Hearing aids are small and can easily be misplaced. Dogs also love to chew them! Insure your hearing aids under your Housing Contents policy. If they happen to get stolen, or you lose them, (or the dog eats them) you want to make sure you can replace them easily.

8. Learn how to troubleshoot

You can become your own detective and determine the problem with your hearing aid. The table below will help you troubleshoot any problems




Hearing aid not working

Is it turned on? Is the battery flat? Powered up?

Turn on hearing aid, change or charge the battery.

Hearing aid not loud enough

Volume up loud enough? Microphone or wax filter blocked? Has your hearing changed?

Turn up the volume. Brush the microphone. Change the wax filter. Get your hearing retested.

Hearing aid is whistling

Low battery? Blockage in the aid somewhere? Change in your hearing levels? Moisture in the hearing aid?

Check you can put the hearing in properly. If you wear a hat, it could be sitting too close to the microphone. Get your GP to check your ears for wax – get the wax removed. Get new tubing put in (you may wish to learn how to do this yourself)You’re your hearing aid still whistling take it back to hearing clinic to get checked.

Hearing aid got wet

Firstly, remove the disposable battery, then wipe over the hearing aid with a soft cloth. If you have a hair dryer, set it on cool and dry the hearing aid, trying to remove as much water as possible. If you have any silicon packages (the small ones you find in shoe boxes and some medications) put the hearing aid in an airtight container with the silicon package. If you don’t have one, put rice in the container. Leave the hearing aid in the container for 24 hours. If your hearing aid still isn’t functioning as it should, take it to the Hearing Clinic for a check-up.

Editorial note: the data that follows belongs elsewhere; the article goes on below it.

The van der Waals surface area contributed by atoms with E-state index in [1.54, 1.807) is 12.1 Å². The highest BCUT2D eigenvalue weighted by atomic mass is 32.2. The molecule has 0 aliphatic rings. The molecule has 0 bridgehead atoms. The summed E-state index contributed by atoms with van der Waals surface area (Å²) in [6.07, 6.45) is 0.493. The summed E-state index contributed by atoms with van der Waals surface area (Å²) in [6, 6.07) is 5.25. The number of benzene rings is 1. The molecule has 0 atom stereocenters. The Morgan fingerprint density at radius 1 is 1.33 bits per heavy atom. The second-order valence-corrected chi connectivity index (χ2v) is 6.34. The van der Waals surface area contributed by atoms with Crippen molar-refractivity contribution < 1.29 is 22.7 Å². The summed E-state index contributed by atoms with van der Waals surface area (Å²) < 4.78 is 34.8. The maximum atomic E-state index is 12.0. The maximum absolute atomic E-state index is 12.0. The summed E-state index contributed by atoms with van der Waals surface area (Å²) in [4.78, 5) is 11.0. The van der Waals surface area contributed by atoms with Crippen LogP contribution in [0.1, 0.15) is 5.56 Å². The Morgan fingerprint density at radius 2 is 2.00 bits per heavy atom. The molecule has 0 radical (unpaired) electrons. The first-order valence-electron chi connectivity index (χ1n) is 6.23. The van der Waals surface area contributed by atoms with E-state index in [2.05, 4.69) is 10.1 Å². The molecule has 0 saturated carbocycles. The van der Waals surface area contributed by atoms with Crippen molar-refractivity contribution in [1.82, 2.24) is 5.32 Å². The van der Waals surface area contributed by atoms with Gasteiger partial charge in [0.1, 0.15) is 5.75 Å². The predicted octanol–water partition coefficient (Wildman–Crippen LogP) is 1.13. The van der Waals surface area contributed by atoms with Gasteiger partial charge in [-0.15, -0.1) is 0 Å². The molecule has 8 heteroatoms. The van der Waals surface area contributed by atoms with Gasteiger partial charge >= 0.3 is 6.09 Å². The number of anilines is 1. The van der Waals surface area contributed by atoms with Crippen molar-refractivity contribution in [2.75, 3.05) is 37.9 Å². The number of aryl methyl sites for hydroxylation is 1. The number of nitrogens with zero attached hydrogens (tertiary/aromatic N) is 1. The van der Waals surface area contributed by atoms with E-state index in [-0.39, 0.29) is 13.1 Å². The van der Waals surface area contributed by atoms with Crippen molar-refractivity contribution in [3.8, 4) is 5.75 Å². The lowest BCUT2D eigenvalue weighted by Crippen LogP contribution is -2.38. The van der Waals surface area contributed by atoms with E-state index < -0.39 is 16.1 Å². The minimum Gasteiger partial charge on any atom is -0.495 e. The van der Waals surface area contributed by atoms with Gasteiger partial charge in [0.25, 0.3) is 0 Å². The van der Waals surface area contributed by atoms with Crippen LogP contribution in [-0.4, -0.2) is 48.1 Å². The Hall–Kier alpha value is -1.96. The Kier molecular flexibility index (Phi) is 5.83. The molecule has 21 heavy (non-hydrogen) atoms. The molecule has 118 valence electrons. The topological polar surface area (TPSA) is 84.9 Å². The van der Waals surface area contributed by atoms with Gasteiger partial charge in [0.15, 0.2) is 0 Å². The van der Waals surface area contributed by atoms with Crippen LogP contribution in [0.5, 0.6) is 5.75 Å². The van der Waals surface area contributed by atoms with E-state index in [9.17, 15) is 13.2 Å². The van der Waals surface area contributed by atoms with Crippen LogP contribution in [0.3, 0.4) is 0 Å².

9. Something’s not right?

Tell your Audiologist of any difficulties you’re having with your hearing aid. Let them know as soon as possible, either at your next appointment, or through your smartphone app (a number of manufacturers now use this option). If you’re not happy with the sound of your hearing aid, go back, as many times as it takes, to get it right. You’ve paid good money for this hearing aid, which includes good service. Don’t be afraid to ask for what you need, and make sure you’re happy with every aspect of your hearing aid.

10. Tell people you wear a hearing aid

Communication is a two-way street so let your loved ones know how they can also help you on your hearing journey. Your HHP will have lots of tactics you can use to augment your hearing. Share these tactics with your communication partners. People generally want to help, but can’t if they don’t know there’s a problem.

We hope these tips have helped! Please call us on 1300 848 335 if you need any assistance with your hearing aids.